Catcher in the Rye
Uploaded by Admin on Mar 12, 1999
"There's far more to the censorship issue than a ban on sex and four-letter words. I sometimes think that those of us who need to be the most clearheaded about these matters are planting the very trees that obscure our view of the forest," says Dorothy Briley. According to Briley, a vast amount more is needed than simply vulgar language and suggestive material to censor a novel. But this is the very reason why J. D. Salinger's The Catcher in the Rye is frequently being banned from high schools. To the teenage readers, who are at the transition from childhood to adulthood, the protagonist of The Catcher in the Rye, Holden Caulfield, who has not quite reached the brink of manhood, becomes the reader's hero. The adolescent mind that Salinger portrays so accurately in his novel is one with which most teenagers and readers, at one time or another, could identify. The Catcher in the Rye also contains universal themes that, for teenagers about to shift into adulthood, help young adults better understand the world and other people. Although it does contain abusive language and sexual connotations, The Catcher in the Rye by J. D. Salinger should not be censored in high schools because it provides insightful information and relevance to the life of young adults through its realistic situations and themes of acceptance and materialism.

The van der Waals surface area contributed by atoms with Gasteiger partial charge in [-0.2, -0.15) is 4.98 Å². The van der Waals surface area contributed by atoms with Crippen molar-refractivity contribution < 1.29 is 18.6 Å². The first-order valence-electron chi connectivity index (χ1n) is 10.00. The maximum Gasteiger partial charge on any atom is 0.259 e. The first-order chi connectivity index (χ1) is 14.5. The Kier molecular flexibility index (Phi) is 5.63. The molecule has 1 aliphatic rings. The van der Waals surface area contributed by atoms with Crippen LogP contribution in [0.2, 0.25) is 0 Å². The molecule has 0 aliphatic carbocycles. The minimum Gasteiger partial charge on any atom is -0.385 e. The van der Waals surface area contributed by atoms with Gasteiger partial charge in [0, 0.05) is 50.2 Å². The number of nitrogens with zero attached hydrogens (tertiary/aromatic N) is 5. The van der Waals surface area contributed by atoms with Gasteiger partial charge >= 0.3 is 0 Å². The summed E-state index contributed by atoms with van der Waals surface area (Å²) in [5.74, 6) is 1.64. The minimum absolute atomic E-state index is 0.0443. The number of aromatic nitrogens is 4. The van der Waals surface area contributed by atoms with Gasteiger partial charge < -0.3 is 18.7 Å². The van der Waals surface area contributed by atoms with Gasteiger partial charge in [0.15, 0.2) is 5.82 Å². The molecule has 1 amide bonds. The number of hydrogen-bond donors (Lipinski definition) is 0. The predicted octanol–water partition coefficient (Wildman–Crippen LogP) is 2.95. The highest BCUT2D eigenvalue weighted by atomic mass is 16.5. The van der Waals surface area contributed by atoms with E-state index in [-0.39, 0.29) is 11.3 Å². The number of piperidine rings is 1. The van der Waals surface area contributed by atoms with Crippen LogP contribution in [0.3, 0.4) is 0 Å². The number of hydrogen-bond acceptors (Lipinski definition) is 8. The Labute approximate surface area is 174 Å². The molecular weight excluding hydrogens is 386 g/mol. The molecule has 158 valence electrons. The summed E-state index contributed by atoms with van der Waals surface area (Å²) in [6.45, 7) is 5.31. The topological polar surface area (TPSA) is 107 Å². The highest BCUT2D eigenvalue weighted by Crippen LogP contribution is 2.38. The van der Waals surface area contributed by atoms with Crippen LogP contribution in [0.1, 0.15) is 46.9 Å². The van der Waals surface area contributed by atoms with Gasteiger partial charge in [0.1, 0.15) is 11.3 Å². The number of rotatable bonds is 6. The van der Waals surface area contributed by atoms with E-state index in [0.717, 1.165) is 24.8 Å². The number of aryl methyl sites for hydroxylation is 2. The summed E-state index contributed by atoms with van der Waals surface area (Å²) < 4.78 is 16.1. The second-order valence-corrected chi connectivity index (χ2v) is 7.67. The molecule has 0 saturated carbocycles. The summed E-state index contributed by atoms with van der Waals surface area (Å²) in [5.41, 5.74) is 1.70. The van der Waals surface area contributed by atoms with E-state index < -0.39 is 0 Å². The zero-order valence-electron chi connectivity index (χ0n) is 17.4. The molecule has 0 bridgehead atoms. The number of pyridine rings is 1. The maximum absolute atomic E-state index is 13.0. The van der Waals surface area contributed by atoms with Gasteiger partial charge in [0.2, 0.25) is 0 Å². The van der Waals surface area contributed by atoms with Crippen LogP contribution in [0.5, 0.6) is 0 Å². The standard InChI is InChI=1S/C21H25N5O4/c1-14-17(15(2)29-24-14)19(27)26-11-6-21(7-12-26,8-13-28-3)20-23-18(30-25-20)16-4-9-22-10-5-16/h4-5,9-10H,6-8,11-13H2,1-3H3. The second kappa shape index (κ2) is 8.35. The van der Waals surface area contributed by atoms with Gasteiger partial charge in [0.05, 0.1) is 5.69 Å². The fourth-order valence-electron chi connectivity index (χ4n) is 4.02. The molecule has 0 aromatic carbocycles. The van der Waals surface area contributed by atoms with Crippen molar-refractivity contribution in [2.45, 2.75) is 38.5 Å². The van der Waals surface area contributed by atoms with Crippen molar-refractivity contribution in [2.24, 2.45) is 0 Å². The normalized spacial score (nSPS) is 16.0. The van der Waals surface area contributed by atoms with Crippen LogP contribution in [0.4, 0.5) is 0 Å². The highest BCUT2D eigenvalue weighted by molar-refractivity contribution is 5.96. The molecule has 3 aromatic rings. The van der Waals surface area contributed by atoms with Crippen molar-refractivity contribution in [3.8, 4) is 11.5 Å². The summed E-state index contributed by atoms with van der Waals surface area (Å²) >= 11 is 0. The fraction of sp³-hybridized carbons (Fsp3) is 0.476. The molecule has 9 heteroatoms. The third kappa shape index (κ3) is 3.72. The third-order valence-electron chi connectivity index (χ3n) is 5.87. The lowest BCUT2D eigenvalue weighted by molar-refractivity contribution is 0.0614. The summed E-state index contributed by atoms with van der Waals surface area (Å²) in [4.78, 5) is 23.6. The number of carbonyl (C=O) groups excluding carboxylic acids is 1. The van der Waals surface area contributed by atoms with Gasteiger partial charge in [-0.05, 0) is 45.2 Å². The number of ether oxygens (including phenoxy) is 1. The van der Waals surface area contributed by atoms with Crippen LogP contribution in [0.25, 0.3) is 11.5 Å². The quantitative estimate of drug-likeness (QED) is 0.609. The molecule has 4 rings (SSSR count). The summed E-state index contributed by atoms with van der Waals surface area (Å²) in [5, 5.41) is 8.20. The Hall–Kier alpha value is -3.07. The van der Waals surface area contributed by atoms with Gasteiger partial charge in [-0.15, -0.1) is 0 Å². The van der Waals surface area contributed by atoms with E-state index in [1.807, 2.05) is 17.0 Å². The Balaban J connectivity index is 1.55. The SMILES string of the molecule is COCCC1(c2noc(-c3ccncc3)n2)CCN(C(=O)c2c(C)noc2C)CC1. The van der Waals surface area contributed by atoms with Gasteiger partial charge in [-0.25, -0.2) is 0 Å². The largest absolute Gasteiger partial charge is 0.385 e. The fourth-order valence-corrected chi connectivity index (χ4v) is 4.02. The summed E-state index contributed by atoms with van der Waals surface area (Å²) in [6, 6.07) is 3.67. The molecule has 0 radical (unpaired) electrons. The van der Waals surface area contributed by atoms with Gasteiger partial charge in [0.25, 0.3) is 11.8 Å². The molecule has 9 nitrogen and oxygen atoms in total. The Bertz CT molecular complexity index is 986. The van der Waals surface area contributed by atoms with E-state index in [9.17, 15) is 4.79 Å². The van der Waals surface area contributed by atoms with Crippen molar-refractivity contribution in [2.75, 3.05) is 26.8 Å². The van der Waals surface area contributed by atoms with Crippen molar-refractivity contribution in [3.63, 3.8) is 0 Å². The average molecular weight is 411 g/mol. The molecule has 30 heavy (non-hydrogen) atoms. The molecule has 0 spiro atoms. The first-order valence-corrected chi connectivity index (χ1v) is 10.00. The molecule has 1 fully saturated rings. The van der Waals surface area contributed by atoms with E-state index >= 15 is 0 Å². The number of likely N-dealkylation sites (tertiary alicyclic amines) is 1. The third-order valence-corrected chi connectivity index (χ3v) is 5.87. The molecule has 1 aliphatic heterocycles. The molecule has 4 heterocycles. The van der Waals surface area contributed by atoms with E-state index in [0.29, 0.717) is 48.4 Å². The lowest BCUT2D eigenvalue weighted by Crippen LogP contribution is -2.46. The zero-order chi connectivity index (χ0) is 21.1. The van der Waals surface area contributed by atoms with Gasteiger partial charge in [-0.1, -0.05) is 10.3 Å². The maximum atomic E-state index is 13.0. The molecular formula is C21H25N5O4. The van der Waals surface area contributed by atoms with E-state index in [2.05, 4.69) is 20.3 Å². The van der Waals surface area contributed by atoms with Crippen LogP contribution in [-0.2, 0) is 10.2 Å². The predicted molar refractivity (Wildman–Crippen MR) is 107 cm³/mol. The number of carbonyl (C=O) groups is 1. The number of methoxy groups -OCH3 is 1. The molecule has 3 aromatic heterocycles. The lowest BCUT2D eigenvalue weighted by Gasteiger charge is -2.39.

The reader can relate to the realistic situations, such as the scene at the Lunts play, present in the novel. Salinger portrays "real life while he "She saw some jerk she knew on the other side of the lobby. Some guy in one of those very dark gray flannel suits and one of those checkered vests. Strictly Ivy League. Big Deal...The worst part was, the jerk had one of those very phony, Ivy League voices, one of those very tired, snobby voices" (127, 128).
The theme of materialism also gives insight to the average teenage reader. Salinger uses clever mockery to illustrate to the reader how inane teenagers act over materialistic objects. This is particularly evident when Holden elaborates about suitcases:
The thing is, it's really hard to be roommates with people if your suitcases are much better than theirs - if yours are really good ones and theirs aren't. You think if they're intelligent and all, the other person, and have a good sense of humor, that they don't give a damn whose...